WARSAW, Feb 5 (Reuters) - The impact of the surge of the Swiss franc on Poland’s economy and banking system, which holds a high share of Swiss franc-denominated mortgages, is not yet a concern, the lead analyst for Poland of Moody’s Investors Service said.
Marco Zaninelli told Reuters that the country was likely to exit the European Union’s excessive deficit procedure in 2016, which would support its A2 rating.
The Moody’s analyst said that potentially higher instalments on franc-denominated mortgages might reduce consumption.
“But at this stage it appears not really worrying in terms of the impact that it could have on asset quality in the banking sector,” Zaninelli said in comments authorised for release on Thursday.
“In case of a more significant depreciation, there would be a more significant impact, but I do not think any systemic risk can really be foreseen at the moment,” he said.
Polish banks hold Swiss franc mortgages worth about $40 billion, or 9 percent of gross domestic product.
The surge of the Swiss franc in January after the removal of the currency’s cap by the Swiss National Bank led to an increase in the value of these loans against the Polish zloty .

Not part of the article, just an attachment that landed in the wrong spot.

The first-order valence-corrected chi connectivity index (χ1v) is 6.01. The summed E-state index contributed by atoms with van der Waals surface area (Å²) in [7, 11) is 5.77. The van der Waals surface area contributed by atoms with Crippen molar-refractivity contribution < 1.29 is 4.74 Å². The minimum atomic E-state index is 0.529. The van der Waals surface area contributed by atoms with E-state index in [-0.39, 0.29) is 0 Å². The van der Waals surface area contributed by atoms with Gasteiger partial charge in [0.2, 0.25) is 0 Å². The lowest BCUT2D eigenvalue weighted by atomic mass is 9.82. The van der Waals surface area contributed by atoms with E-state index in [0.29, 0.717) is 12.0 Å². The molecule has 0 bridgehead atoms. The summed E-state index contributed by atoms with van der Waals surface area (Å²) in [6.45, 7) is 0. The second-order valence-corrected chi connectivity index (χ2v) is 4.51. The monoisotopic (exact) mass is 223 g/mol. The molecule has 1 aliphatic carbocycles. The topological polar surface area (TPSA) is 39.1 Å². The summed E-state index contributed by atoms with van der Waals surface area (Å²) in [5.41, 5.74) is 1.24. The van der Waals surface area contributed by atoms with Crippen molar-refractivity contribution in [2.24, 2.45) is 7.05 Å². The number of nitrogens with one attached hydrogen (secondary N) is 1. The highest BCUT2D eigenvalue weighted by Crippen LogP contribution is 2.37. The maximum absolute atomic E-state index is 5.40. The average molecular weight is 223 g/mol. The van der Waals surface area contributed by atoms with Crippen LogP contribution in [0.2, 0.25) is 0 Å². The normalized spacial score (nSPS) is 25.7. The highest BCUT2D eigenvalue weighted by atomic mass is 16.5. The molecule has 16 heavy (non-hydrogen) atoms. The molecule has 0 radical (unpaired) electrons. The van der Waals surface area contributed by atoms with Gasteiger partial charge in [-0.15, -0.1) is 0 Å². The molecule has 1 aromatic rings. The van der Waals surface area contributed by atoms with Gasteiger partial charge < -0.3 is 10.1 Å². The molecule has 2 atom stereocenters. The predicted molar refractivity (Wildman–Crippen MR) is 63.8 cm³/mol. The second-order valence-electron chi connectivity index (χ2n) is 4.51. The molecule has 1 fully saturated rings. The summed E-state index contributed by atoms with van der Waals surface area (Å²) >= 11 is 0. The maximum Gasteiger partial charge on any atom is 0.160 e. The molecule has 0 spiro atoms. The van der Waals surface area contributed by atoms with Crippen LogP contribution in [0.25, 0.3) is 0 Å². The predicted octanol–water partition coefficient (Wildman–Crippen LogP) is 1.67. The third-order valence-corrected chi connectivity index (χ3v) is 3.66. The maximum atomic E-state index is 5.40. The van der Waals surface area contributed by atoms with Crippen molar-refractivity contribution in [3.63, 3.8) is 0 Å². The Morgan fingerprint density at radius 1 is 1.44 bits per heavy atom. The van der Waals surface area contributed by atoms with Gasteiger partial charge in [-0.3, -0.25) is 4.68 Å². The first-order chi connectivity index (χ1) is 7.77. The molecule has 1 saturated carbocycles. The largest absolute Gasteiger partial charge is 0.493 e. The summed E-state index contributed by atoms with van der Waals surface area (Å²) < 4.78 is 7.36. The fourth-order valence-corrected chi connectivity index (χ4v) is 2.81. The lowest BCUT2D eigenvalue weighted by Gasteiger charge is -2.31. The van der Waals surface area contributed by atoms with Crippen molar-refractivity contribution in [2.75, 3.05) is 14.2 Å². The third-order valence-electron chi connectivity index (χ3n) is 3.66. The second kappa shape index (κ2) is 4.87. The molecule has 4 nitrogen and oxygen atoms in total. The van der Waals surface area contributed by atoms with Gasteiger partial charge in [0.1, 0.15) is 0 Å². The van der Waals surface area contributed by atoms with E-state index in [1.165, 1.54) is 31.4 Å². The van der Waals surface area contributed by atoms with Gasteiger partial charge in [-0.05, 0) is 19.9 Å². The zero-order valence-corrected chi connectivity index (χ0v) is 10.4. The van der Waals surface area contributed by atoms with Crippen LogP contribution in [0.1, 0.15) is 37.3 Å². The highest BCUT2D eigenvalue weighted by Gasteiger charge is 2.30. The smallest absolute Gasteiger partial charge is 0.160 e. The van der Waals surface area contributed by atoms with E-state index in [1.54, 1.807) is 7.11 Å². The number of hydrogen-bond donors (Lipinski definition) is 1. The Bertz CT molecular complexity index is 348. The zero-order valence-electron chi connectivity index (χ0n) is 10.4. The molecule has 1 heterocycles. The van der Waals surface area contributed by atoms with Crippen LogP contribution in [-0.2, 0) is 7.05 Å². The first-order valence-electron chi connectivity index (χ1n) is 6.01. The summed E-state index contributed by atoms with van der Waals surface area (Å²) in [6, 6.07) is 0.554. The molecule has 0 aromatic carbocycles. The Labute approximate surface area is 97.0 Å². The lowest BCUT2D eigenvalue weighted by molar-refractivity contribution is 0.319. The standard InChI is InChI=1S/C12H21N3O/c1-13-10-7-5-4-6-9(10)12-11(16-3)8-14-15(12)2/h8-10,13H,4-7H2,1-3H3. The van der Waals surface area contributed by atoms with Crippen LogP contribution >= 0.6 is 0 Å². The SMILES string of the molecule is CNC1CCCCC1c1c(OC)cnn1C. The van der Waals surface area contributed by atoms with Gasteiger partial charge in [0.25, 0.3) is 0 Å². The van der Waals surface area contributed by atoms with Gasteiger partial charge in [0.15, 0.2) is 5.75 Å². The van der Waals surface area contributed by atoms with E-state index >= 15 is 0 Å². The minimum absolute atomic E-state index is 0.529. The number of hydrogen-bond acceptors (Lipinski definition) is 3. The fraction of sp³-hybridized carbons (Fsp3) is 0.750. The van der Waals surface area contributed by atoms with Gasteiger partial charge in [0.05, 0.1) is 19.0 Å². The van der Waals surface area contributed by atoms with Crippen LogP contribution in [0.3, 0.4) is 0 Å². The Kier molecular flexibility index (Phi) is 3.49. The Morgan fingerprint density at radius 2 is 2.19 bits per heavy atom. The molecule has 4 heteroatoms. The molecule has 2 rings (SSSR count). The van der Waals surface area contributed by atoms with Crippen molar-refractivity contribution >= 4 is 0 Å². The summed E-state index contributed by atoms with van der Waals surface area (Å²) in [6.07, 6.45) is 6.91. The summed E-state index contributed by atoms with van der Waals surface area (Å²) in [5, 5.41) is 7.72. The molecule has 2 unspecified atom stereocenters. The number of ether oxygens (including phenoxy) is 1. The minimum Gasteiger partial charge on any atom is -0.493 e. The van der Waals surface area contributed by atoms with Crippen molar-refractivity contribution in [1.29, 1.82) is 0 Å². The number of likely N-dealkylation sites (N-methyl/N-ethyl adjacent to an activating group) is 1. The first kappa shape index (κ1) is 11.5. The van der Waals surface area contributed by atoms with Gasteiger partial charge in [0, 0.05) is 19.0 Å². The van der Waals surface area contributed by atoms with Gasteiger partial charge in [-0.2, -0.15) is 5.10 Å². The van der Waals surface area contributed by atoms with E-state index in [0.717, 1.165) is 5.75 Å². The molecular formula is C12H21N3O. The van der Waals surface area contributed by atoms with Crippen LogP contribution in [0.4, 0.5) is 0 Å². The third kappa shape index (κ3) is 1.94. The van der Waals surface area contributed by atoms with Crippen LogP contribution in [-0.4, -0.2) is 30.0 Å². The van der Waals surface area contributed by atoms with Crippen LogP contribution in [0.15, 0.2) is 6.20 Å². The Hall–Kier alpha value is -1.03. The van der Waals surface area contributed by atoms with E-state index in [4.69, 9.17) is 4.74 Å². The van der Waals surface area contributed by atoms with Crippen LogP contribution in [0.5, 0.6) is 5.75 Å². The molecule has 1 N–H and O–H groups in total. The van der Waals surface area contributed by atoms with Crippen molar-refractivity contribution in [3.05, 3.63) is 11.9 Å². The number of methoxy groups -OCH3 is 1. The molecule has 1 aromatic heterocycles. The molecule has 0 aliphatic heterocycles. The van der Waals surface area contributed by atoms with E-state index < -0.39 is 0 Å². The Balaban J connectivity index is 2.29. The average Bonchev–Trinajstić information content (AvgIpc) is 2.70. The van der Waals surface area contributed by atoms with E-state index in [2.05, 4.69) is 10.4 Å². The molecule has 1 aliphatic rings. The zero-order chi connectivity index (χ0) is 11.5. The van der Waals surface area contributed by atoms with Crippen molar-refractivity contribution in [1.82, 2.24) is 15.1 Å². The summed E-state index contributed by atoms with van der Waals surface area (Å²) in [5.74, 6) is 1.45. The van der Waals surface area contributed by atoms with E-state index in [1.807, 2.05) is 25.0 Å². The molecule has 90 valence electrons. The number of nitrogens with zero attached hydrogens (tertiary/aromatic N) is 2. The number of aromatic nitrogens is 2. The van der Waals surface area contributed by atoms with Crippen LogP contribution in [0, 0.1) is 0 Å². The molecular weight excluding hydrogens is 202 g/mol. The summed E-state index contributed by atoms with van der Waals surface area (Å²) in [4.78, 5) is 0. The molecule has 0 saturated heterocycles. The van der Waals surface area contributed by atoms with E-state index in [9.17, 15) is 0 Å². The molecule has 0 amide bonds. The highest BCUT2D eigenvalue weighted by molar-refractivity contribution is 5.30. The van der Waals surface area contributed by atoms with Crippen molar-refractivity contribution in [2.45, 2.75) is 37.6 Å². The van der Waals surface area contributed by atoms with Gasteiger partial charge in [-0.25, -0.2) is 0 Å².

Zaninelli said that Poland was likely to exit the EU’s excessive deficit procedure -- which subjects it to great budget surveillance from Brussels -- in 2016, but that would not automatically lead to an upgrade of Poland’s rating or the country’s stable rating outlook.
“The end of the (...) procedure would represent a credit positive factor but it needs to be evaluated with the interaction of other potential factors affecting the creditworthiness,” he said.
Many economist in Poland believe that the country’s rating is likely to be upgraded after the exit.
“The balance of risks for the rating is neutral in the sense that at the current stage the situation in the Polish economy is consistent with our A2 rating with a stable outlook,” Zaninelli said.
Poland, the largest economy in central and eastern Europe, expanded by 3.3 percent last year, faster than most of its peers in the European Union. (Reporting by Marcin Goettig; Editing by Toby Chopra)